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MALAGASY/INDO-AUSTRALO-MALESIAN PHYTOGEOGRAPHIC CONNECTIONS


Home | Introduction | Gondwanan Relicts | "Lemurian Stepping Stones"
Long Distance Dispersal | Conclusion | References

LONG DISTANCE DISPERSAL (LDD)
  • prevailing easterly winds and Indian Ocean currents
  • Indo-pacific strand flora
  • "recent" dispersal to the Mascarenes
  • often stochastic in nature
  • The difference between stepping-stone dispersal and long distance dispersal (LDD) is only a matter of distance, which is just one of the factors contributing to probability of dispersal; the former might also be described as short to medium distance dispersal. Any dispersal across a fragmented space is rendered more probable when a taxon possesses an added degree of vagility (small, resistant, aerodynamic, or buoyant disseminules), and/or time. That dispersal over especially long distances has occurred is undeniably proven by the many Asian taxa that have reached the Hawaiian Islands in recent history, a distance of 8,000 km. As Raven (1979) noted, the distance from Australia to Madagascar is only about 2/3 (5,400 km) of that from Asia to Hawaii, and both source and target have existed for an extremely long time. Prevailing easterly winds and ocean currents in the Indian Ocean further increase the probability for LDD from Malesia to the western Indian Ocean (Renvoise 1979). Accepting the fact that LDD is potentially continuously occurring, implies that it has undoubtedly occurred recently, as is witnessed by dispersal to the young volcanic Mascarenes (e.g., a phyllodic Acacia of certain Australian affinity (Bell & Evans 1978, who nevertheless conclude a former land connection between Australia and Mauritius)).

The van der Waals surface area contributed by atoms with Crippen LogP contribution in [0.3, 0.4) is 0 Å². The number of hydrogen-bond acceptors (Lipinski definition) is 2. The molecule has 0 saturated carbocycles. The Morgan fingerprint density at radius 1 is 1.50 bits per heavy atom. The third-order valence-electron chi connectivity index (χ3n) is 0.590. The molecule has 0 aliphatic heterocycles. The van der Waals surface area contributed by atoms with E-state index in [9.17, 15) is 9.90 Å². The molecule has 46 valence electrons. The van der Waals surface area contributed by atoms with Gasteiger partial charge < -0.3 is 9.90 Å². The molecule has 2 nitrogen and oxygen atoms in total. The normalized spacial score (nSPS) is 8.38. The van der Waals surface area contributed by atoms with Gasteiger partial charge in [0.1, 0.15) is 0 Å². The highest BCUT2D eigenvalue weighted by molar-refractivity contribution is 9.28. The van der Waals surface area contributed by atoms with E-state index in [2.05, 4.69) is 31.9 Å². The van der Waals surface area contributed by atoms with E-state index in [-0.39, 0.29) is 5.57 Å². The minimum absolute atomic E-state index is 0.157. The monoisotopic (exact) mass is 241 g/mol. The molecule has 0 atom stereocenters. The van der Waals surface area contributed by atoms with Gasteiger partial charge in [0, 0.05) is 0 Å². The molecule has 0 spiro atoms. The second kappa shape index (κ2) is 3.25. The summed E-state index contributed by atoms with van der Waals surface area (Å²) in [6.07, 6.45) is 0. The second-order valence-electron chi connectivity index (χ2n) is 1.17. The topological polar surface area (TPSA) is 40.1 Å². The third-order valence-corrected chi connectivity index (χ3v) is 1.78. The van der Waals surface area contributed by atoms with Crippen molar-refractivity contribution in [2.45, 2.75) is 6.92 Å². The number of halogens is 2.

Despite extrinsic directional forces, LDD is often stochastic in nature, and more often that not results in a highly imbalanced distribution. Two widespread species of Barringtonia (Lecythidaceae) are among a long list of mangrove and littoral species (the Indo-Pacific strand flora) to have reached Madagascar by ocean dispersal. Nevertheless, the distributions of B. asiatica and B. racemosa in the western Indian Ocean contain a random component: B. asiatica is present on Mauritius, but not on Reunion, and has failed to reach the E. African coast; B. racemosa has reached the E. African coast, but is not present in the Mascarenes; both are present in the Seychelles (Payens 1967). To some extent the distributions reflect differing ecological preferences (B. asiatica on sand just above the tide line; B. racemosa in estuarine habitat), but there is also a stochastic element.

    Distribution map B. asiatica (L.) Kurz
    Barringtonia asiatica
    (L.) Kurz

    Strongylodon (Fabaceae) includes a widespread species, S. lucidus, that has reached Hawaii and Tahiti (Huang 1991). In the western Indian Ocean, S. lucidus is present only on Reunion, although Madagascar also harbors a distinct section Craveniae with two species, indicative of an earlier dispersal event.

    Distribution map S. craveniae Baron & Baker
    Strongylodon craveniae
    Baron & Baker

    Additional examples of imbalanced distributions include: Gluta (Anacardiaceae) - 1 sp. Madagascar, 28 spp. Malesia; Hibbertia (Dilleniaceae) - 1 (variable) sp. Madagascar, > 100 spp. Malesia, centered in Australia; Keraudrenia (Sterculiaceae) - 1 sp. Madagascar, 8 spp. Australia.

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